Gees Bend Quilt Inspiration

A few years ago I saw a documentary about the quilts of Gee’s Bend on my local PBS station. Gee’s Bend is a an isolated hamlet in Alabama.

By Andre Natta (Flickr) [CC BY 2.0 (, via Wikimedia Commons

The quilting tradition goes back many generations in this area, and the quilts are amazing works of art. These women, with very little money or education, created some of the most unique and important African American visual and cultural contributions to the history of art within the United States.


“Pieced Quilt, c. 1979 by Lucy Mingo, Gee’s Bend, Alabama” by Billvolckening – Own work. Licensed under CC BY-SA 4.0 via Commons –

gees bend quilt 2

Annie Bendolph, 1900-1981, “One Patch,” ca. 1960, cotton, 78 x 70 inches q103-10b.JPG

The quilts have been shown in the finest museums in our country. I’d love to see one of these exhibits someday.

Recently I found a few baby quilts in a thrift store. They reminded me so much of the quilts in the documentary. Of course, I purchased them and lovingly washed and pressed them. I really wanted to keep them but I don’t have any place to display them, so I decided to sell them in my Etsy Store,, which is finally open. They’ll be available in the next few days. I still want to stare at them for a while before I part with them.

Gee's bend1

This little vintage quilt is 38 inches x 34 inches and has no batting, which makes it perfect for the southwest where I live.

This lovely lavender 33 inch x 33 inch quilt is just heaven. I the turquoise stripe makes me smile every time I see it!

This lovely lavender 34 inch x 30 inch quilt is just heaven. The turquoise stripe makes me smile every time I see it!

I hope you have a wonderfully artistic and colorful day!

Storybook Bunting Tutorial

Today I’m making bunting for my Etsy store ( I’m using a vintage copy of The Pokey Little Puppy by Janette Sebring Lowry with illustrations by Gustaf Tenggren. This copy was copyrighted in 1942 and published in 1970. One of the Sprouts favorites! I’m putting it together with some vintage bias tape which originally cost 19 cents. Love, love, love all the vintageness!!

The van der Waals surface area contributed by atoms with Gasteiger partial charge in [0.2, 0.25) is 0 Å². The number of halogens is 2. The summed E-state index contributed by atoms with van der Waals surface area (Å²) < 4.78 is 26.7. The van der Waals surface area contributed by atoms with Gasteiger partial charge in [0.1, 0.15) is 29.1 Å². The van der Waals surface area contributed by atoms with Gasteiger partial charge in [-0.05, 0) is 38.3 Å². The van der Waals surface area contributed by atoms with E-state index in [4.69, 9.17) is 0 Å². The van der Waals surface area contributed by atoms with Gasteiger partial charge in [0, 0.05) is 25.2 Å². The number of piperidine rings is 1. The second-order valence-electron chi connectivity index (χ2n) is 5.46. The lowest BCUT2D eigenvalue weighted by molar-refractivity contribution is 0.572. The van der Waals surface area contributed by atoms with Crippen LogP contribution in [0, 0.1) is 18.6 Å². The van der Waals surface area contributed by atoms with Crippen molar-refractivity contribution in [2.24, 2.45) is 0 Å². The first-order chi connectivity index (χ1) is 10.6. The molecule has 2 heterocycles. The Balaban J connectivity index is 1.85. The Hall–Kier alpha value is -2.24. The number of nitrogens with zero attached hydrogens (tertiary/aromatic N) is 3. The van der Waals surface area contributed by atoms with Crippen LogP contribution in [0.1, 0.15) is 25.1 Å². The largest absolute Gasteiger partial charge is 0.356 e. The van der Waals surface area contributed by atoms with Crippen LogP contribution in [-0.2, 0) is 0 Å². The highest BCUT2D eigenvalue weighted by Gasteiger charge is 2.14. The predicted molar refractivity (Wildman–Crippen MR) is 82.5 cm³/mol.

Here’s a tutorial if you want to follow along.

Start by going through the book taking measurements of the illustrations and then decide what size and shape will work best for the bunting flags. This copy works best as a 6 inch by 5 inch flag that’s a rectangle on the top and a hexagon on the bottom.


Then make a template out of cardboard and trace it onto each page you want to use, centering it on the illustration.

Then the cutting begins. I usually do this while watching a movie or something. I do lots of books at one sitting since this is the tedious part of the project.

iron binding

Iron out the binding so when you sew it to the pages you don’t get any little folds. Iron it straight first then iron it in half so that it’s perfect when it’s done.

Measure out the pictures on the binding. Leave 12 inches on each end of the binding for hanging. Space the pictures about 1/2 inch apart. I don’t usually clip them to the binding ahead of time. I just sew each one measuring half an inch in between as I go but you can clip them to inside the fold of the bias tape with a paper clip. I wouldn’t recommend using pins since you’re using paper flags. If you were using fabric flags then pins would work fine. I think bunting between 8 and 10 feet is optimal to hang on a nursery wall or over a party table.

sewing bunting

Now sew together using a very sharp needle with a zigzag stitch and you’re done!! Hope yours turns out well. I’d love to hear about it in the comments.

dont dig bunting

storybook bunting